Google Buzz is Google’s latest foray into social media. Buzz seems to borrow some elements from Twitter, a few from Facebook, and even some from FriendFeed. Like most new products, though, Buzz isn’t perfect. Many users have expressed their opinions on ways to improve Buzz, and we’re no different. Here are 5 ways we think Google can improve Buzz.
1. Make Comments Be Distinguishable from Buzzes
When you first open Buzz, you’re bombarded with a big blob of text. The first way that Google could improve Buzz is by tweaking the user interface to make comments more distinguishable from buzzes (we are going to use the term "buzz" to refer to Google’s equivalent of a tweet). Comments need to be indented more than they are now, or use a different font or font size than buzzes. Right now, except for a very slight indent of the comments and a thin line below a user’s initial buzz, comments blend together with buzzes. Comments also would be easier to visualize if user avatars appeared next to them, but perhaps Google feels that this would slow Buzz to a crawl.
2. Sort Buzzes by Buzz Chronology, Not Comment Chronology
Right now, a buzz will float to the top of the list every time someone posts a comment to it. I hate this. I care mostly about what the people I follow have to say, not about what commenters say. The current system makes it nearly impossible to find new buzzes. I want brand new buzzes to float to top in a busy stream, regardless of the age of comments.
3. Allow Users to Track Buzzes
This is a corollary to #2, above. After Google changes Buzz so that the most recent buzzes float to the top, then we’ll need a way to keep an eye on interesting discussions. A simple "follow this buzz" link would do the trick, coupled with a separate tab of followed buzzes. Or, Google could borrow the star functionality from Gmail and Reader, to get this same effect.
4. Better Integration with Other Social Media Sites
For Buzz to be a success, it will need to solve a need, not create another island to which users must row in order to get information. One way to achieve this would be through integration with other social media sites. Buzz does seem to allow for this to some extent, hooking up with Twitter, but even this integration is limited. I have tied my Twitter account to Buzz, and all that Buzz does is grab the tweets that I make, and pull them into Buzz. The inverse isn’t true, as my buzzes aren’t being sent into Twitter. This is an odd choice by Google, as it gives PR-minded users an incentive to use Twitter, and just have Buzz pull in tweets. If users could feed tweets to Twitter via Buzz, then Buzz would be the central hub.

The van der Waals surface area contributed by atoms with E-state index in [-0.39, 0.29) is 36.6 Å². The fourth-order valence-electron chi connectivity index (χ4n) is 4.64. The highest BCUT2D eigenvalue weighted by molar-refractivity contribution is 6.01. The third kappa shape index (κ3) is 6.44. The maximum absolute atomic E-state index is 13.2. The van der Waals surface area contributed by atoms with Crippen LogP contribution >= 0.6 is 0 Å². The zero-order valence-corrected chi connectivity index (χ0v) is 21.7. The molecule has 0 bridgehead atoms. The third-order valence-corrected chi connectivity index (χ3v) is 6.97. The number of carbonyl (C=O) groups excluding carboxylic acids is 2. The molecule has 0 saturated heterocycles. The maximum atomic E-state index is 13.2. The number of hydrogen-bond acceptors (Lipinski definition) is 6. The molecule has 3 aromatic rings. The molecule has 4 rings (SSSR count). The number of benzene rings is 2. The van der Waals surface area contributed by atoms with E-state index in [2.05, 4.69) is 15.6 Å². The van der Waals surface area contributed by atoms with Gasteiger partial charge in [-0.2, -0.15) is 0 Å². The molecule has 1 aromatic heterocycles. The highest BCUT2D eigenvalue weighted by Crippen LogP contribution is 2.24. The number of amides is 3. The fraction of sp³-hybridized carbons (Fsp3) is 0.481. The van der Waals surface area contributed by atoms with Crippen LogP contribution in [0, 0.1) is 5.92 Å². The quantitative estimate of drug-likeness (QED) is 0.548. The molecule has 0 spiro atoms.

There is also a way to connect Buzz with even more sites, but this isn’t simple, and won’t be readily apparent to most users. This needs to be easy, too.
Finally, Buzz should use icons to display from where an item originated. I’d likeTwitter tweets, for example, to have the Twitter icon next to them.
5. Keep Listening to User Feedback
Our next suggestion for Buzz was going to be that Google follow Facebook’s example, and only display a minimum number of comments, making the remaining comments be expandable with a click. It seems like Google has just implemented this, though. In just the few days that it has been out, Google has listened to its users in other areas as well, such as with privacy issues. If Google remains this responsive, Buzz could turn out to be a slick and powerful tool.
The good news is that since Buzz is an open platform, we should be able to count on savvy users cooking up some of these changes on their own. What changes would you like to see in Buzz? For even more suggestions, check out the Buzz stream of Steve Rubel. So far, I’ve been enjoying Buzz. You can see what I’ve been up to with Buzz here, and what Bobby has been up to here.